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Why we need a Black Feminisms Forum

Nana Darkoa Sekyiamah

The Black Feminisms Forum (BFF) takes place 5 - 6 September 2016, ahead of the AWID Forum in Bahia, Brazil.

The BFF will connect Black and Afrodescendant feminists from many regions of the world to celebrate the contribution of Black feminisms to knowledge, practice and struggles for self-determination and justice, while building solidarity and collective power.

The BFF is being organised by a working group that represents a multiplicity of identities who originate and work from diverse countries on the African continent and its widespread Diaspora.

A selection of working group members share below why we need a Black Feminisms Forum.


Kimalee Phillip

Twitter: @KimaleePhillip | Instagram: @maroonisle

“The structural makeup of one’s spirit shifts and changes when one has to constantly react to, respond to, and live in violence. That violence may be interpersonal, intrapersonal, intracommunity or imposed by the state. A common thread though is that this violence is calculated, attached to particular bodies and will remain present, as long as those bodies have the audacity to exist.

Given that these violences are ongoing, the Black Feminisms Forum (BFF) cannot exist outside of violence but it is not occurring because of violence. We are coming together because we are being drawn to each other; our spirits are connected and the need to convene is urgent. Black women across the globe are tapping into the joys, the loves and existence strategies of individual and collectives of Black women. We are African. We are Black. We are here. The BFF gathering is critical, as it will help assert, not only our presence, but also our audacity to live, love and thrive!”

Grenadian-born Kimalee Phillip, is an anti-colonial, Black feminist who is currently involved in anti-state and anti-police violence in Toronto and human rights work in Grenada.


Amina Doherty

Twitter: @sheroxlox | Instagram: @aminaolayiwola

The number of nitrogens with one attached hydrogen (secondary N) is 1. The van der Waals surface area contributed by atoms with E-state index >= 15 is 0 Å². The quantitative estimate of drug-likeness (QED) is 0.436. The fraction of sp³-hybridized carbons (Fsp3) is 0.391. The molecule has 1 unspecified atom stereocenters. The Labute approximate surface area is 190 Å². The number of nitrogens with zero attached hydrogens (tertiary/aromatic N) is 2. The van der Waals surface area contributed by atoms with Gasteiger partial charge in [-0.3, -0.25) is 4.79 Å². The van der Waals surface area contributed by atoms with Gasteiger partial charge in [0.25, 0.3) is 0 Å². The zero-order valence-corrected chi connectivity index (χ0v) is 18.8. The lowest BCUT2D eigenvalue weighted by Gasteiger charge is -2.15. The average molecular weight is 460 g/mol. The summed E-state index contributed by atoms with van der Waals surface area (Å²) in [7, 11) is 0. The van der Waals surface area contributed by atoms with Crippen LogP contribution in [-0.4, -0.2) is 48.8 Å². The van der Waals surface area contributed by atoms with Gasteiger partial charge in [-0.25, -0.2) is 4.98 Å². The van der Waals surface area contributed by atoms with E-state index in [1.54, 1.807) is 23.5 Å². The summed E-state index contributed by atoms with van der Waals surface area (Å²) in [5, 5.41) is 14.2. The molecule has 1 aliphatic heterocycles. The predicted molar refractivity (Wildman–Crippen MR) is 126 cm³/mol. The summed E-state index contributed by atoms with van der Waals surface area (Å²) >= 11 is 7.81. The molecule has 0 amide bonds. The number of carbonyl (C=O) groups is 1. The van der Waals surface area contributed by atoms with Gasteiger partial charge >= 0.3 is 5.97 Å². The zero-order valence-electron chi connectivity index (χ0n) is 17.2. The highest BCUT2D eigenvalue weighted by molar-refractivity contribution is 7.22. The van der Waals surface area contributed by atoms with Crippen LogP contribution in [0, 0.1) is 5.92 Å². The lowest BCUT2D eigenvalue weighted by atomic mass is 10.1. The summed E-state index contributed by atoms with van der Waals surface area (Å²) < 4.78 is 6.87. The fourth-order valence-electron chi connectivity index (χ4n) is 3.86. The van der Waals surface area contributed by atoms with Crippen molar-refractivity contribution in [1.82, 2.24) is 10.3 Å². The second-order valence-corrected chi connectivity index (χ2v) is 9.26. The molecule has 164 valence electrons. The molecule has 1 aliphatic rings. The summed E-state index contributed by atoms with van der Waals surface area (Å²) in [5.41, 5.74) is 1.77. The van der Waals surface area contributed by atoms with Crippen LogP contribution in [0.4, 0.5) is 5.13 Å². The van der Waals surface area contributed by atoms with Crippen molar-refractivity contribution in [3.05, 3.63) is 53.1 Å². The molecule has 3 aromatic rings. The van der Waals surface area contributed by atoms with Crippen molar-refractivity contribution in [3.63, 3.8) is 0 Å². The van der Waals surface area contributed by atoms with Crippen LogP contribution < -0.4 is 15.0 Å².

"I think the Black Feminisms Forum (BFF) offers an important opportunity for Black feminists to come together, think together, strategise, dream and build together as friends, colleagues, family, and comrades. I am most excited about creating community with Black feminists across language, identity, location and beyond. There are so few spaces for us as Black family to come together to talk ...and I mean really "talk"...to ask questions of each other, to debate, to learn, to teach, to share trauma and pain, to hold each other, to laugh, cry and just 'BE' with each other. The world needs a BFF as space that supports, sustains, and connects global Black family who are passionate about justice, love, equality, creativity, and sustainability."

Amina Doherty is a Black, African Feminist Nomad Artist Living & Loving Across the Continent & Diaspora.


Sokari Ekine

Twitter @blacklooks  Instagram @blacklooks_

“The Black Feminisms Forum [BFF] represents the principle of RaSanBlaj  - a way of coming together in love, resistance and imagination, always looking forward with the past in mind.   Because in the age of hyper militarism across our worlds, the age when activism is becoming even more difficult in a world seduced by easy materialism, the age when caring for body and spirit have become commodified and devoid of real depth, we need a space as Black feminists to counter the above and engage in caring as a political perspective that must be nurtured and protected in relation to the earth, the air we breathe, the life of our planet and all that encompasses huwumanity.”